BROOKSVILLE — What started out as a day to honor veterans with the annual Veterans Appreciation Parade on Saturday has grown into a two-day celebration to honor not only veterans of all wars, but also the history surrounding those wars.
Where History Lives, sponsored by the Hernando Preservation Society, kicks off today with a military display at Brooksville City Hall and tours of the Hernando Heritage Museum and the Brooksville Historical Train Depot.
The museum is a four-story mansion on Saxon Avenue built in 1856. It features more than 10,000 artifacts. The 1885 train depot, on Russell Street, offers a Cracker Country display, train memorabilia and a restored 1935 La France fire engine.
Saturday morning's parade is a separate event, spearheaded by community activist Anna Liisa Covell and the city of Brooksville. Festival organizers hope folks stick around afterward for the activities that will follow.
"The parade is just great," said Jan Knowles, chairwoman for Where History Lives. "Veterans get pushed aside sometimes, and we wanted to do what we can to celebrate them. … This event is to honor veterans of all wars, starting with the Seminole Wars through present-day soldiers."
The festival kicks into gear on Saturday when the parade ends. There will be first-person demonstrations with veterans, vendors, organization booths, living history demonstrations, walking tours and a Civil War skirmish at Tom Varn Park.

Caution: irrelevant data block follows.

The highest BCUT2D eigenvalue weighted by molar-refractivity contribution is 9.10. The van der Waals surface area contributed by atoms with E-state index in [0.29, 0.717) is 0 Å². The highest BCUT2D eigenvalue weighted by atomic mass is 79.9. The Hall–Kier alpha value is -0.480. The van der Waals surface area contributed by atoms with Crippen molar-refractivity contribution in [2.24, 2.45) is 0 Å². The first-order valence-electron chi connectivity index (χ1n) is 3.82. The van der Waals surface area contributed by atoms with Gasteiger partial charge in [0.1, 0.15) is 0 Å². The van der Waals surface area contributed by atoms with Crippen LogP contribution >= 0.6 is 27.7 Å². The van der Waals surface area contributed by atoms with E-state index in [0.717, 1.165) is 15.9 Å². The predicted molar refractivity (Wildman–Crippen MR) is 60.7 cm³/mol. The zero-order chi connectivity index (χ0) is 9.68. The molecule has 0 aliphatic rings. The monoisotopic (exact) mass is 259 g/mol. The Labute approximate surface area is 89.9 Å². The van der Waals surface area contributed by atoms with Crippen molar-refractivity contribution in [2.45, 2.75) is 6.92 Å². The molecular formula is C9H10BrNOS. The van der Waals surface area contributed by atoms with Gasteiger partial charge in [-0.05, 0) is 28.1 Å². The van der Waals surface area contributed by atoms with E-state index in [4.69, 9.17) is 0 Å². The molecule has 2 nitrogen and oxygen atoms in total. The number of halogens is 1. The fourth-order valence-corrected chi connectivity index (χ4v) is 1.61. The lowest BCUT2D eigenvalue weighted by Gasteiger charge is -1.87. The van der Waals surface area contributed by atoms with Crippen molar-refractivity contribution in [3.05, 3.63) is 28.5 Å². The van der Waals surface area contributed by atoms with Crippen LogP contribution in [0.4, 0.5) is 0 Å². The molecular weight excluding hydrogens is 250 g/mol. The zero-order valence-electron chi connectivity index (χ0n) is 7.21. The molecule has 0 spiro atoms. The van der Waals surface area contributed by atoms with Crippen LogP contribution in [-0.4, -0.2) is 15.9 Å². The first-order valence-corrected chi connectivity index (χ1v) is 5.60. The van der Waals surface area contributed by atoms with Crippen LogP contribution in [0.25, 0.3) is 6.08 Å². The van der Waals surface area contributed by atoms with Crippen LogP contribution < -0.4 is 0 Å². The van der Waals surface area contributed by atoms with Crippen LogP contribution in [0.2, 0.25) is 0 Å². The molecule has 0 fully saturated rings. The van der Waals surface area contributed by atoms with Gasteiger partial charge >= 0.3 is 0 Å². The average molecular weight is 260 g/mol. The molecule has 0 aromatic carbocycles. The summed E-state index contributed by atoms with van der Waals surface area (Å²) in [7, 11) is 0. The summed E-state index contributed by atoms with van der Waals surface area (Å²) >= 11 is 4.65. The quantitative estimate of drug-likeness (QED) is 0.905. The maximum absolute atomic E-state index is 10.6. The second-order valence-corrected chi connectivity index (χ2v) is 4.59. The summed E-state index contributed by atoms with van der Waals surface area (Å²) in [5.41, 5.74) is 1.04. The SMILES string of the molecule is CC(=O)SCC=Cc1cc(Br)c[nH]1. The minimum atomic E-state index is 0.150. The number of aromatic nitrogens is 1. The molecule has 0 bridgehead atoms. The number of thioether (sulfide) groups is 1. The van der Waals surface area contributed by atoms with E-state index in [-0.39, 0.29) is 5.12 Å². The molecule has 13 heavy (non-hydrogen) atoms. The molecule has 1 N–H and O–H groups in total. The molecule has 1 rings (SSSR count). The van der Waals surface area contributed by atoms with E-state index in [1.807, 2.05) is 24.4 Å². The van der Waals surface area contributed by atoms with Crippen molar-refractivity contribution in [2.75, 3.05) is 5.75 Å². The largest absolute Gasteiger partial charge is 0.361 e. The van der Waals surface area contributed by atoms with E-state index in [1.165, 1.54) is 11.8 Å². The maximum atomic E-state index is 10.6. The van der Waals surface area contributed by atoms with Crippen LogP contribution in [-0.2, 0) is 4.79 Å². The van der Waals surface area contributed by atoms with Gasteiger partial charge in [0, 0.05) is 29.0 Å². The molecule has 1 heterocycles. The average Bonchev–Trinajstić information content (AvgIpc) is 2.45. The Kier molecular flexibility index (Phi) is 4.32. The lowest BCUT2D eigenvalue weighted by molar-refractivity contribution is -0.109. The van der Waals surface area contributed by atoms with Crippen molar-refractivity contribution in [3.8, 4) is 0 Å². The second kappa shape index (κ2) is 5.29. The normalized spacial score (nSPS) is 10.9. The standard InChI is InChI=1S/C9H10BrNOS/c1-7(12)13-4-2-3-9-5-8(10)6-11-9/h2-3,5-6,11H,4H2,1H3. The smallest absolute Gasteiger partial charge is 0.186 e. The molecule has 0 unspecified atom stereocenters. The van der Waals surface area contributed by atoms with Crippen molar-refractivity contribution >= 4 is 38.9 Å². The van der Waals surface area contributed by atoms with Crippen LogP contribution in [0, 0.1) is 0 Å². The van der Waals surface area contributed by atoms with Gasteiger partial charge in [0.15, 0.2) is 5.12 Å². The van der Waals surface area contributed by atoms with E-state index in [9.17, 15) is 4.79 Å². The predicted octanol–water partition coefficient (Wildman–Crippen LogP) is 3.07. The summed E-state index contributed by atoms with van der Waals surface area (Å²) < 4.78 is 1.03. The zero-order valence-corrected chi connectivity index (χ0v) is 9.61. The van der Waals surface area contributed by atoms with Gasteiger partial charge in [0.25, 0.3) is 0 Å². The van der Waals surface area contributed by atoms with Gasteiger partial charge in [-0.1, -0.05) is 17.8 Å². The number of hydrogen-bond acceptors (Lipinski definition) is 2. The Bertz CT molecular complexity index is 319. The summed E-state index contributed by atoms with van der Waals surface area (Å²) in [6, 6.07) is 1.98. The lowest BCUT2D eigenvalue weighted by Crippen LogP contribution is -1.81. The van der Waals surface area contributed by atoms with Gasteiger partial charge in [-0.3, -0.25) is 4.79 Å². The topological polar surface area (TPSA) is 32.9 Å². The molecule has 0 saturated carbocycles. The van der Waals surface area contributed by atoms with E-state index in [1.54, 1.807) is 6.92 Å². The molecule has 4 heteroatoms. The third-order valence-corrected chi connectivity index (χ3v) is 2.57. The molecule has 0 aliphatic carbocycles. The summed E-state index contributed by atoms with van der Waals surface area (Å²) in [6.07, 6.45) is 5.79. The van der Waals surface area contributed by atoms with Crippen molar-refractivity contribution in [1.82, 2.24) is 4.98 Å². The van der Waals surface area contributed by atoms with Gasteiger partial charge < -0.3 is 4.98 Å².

Knowles said this is the first fundraiser of the Hernando Preservation Society. "We hope to get the word out that we exist," she said.
The society is a nonprofit group that is a committee of the Hernando Heritage Museum. Its president, retired paleontologist David Latasi, and all of the members are volunteers in charge of research, archaeology digs and other historical research in the county.
"We do everything in conjunction with (the University of South Florida)," Knowles said. "One of our biggest projects is the Bayport Shipwreck Project," which involves various Civil War-era shipwreck sites around Bayport. She said the society is also involved in a Civil War historic trail that will run through three counties.
Knowles said one of the highlights of the festival, at least for the preservation society, is an educational program today at Hernando High School. While the closed event includes a number of historical demonstrations, it also involves the kickoff of an essay contest for students to write about veterans in Hernando County who have had an impact on their lives. Essays will be due in February, with winners announced in March.
Activities will conclude Saturday with a tour of the old Brooksville Cemetery with Kathleen Hoodwick.
"It is really going to be great," Knowles said. "It is a 45-minute history of the cemetery … and will be different than tours that have been given in the past."
Organizers hope this will become an annual event.
"You have to start somewhere," Knowles said. "Hopefully next year will be even bigger."